Critics question NTIS closure

Various government and industry experts fear the Commerce Department's plan to close an agency that collects and sells federal information to the public could make it more difficult for the public to find government documents.

Various government and industry experts fear the Commerce Department's plan to close an agency that collects and sells federal information to the public could make it more difficult for the public to find government documents.

The Commerce Department decided last month that it would close the National Technical Information Service because its core function of selling government information is no longer needed because many agencies offer the same documents to the public for free on federal World Wide Web sites.

NTIS collects, archives and sells scientific, technical, engineering and related business information produced by or for the government. NTIS is required by law to cover all its expenses through the sale of the information. But in the past two years, NTIS has lost millions of dollars, using nearly all of its earnings to stay afloat, said Robert Mallett, deputy secretary of Commerce, at a hearing held by the House Science Committee's Technology Subcommittee. Because Congress does not plan to give NTIS the requested $2 million in funding for fiscal 2000, Commerce had no choice but to close the agency, he said.

Commerce's proposal includes transferring NTIS' paper, microfiche and digital collection and bibliographic database to the Library of Congress. Current and future government technical reports would be electronically sent to the library for archiving. In addition, Commerce is working to ensure that government agencies post their technical and business reports on the Internet for long periods.

However, Michael DiMario, public printer at the Government Printing Office, thinks closing NTIS could make it more challenging for the public to find government documents. "Currently, there are 4,200 Web sites in the federal government, and that number is growing," he said. "We need some organized activity to allow the public to get access to that information. [There's] no central mechanism to force agencies to put [documents] into the system. We need some policy structure that is established."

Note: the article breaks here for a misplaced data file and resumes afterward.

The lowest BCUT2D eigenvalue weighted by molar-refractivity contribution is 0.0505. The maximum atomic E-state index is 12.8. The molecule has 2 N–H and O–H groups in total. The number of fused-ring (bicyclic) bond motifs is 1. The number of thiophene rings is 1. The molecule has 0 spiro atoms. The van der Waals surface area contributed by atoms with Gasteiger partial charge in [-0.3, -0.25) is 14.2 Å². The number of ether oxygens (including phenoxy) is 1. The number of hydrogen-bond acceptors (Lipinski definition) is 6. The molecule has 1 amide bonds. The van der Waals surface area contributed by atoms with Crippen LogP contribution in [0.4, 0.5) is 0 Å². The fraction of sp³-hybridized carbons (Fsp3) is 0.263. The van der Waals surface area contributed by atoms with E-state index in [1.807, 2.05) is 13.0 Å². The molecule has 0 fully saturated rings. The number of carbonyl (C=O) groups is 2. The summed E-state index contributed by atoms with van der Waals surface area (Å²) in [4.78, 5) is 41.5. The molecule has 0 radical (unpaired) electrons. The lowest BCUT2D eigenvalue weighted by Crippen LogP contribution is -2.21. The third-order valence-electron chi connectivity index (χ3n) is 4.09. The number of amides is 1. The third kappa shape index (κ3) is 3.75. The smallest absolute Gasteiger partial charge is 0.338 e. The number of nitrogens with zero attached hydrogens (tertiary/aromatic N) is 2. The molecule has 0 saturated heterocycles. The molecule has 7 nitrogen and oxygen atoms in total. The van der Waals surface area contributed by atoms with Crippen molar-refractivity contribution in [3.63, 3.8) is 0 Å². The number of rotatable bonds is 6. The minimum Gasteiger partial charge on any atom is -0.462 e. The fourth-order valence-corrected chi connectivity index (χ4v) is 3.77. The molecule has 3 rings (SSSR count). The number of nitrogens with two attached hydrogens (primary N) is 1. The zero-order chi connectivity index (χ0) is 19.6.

Simply telling agencies to post documents to the Web is not enough, said Ken Allen, chairman of the NTIS advisory board. Besides "not everyone wants or has access to the Internet," he said at the hearing.

Rep. Tom Davis (R-Va.) said about two-thirds of NTIS documents requested by the public are three years old and not available on the Internet. He also questioned whether closing NTIS makes sense at all. "If these functions are transferred to another agency...are we saving money or just transferring costs?" he asked.

It is essential that NTIS' basic functions and services continue whether it is at NTIS or another government organization, said Caroline Long, associate university librarian for collection services at the Gelman Library at George Washington University. She called for a thorough study before any final decision is made.

"Government information can be difficult to identify and locate," Long said in her testimony. "NTIS makes available much of the scientific and technical research from hundreds of separate federal departments, agencies and offices. Without this service...our country would waste millions of dollars on repetitive research and development."

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